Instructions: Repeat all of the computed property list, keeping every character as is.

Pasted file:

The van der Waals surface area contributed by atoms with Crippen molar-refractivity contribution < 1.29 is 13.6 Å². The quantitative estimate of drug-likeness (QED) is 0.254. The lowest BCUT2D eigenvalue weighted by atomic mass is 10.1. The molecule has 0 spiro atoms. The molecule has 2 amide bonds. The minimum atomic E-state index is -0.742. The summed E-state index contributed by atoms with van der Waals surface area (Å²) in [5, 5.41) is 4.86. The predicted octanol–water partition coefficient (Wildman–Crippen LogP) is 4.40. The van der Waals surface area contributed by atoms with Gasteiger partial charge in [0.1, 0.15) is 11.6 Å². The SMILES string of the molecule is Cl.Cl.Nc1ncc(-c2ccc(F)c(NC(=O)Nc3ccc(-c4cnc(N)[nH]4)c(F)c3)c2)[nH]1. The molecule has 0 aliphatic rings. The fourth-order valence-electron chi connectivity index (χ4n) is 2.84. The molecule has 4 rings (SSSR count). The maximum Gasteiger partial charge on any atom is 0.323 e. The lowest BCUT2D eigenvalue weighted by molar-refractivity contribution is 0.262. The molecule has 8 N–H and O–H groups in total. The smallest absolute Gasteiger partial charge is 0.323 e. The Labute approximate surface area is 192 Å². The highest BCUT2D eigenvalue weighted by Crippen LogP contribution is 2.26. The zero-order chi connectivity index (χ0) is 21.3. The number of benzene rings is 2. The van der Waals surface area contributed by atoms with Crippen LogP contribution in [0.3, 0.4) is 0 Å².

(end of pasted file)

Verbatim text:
The van der Waals surface area contributed by atoms with Crippen molar-refractivity contribution < 1.29 is 13.6 Å². The quantitative estimate of drug-likeness (QED) is 0.254. The lowest BCUT2D eigenvalue weighted by atomic mass is 10.1. The molecule has 0 spiro atoms. The molecule has 2 amide bonds. The minimum atomic E-state index is -0.742. The summed E-state index contributed by atoms with van der Waals surface area (Å²) in [5, 5.41) is 4.86. The predicted octanol–water partition coefficient (Wildman–Crippen LogP) is 4.40. The van der Waals surface area contributed by atoms with Gasteiger partial charge in [0.1, 0.15) is 11.6 Å². The SMILES string of the molecule is Cl.Cl.Nc1ncc(-c2ccc(F)c(NC(=O)Nc3ccc(-c4cnc(N)[nH]4)c(F)c3)c2)[nH]1. The molecule has 0 aliphatic rings. The fourth-order valence-electron chi connectivity index (χ4n) is 2.84. The molecule has 4 rings (SSSR count). The maximum Gasteiger partial charge on any atom is 0.323 e. The lowest BCUT2D eigenvalue weighted by molar-refractivity contribution is 0.262. The molecule has 8 N–H and O–H groups in total. The smallest absolute Gasteiger partial charge is 0.323 e. The Labute approximate surface area is 192 Å². The highest BCUT2D eigenvalue weighted by Crippen LogP contribution is 2.26. The zero-order chi connectivity index (χ0) is 21.3. The number of benzene rings is 2. The van der Waals surface area contributed by atoms with Crippen LogP contribution in [0.3, 0.4) is 0 Å².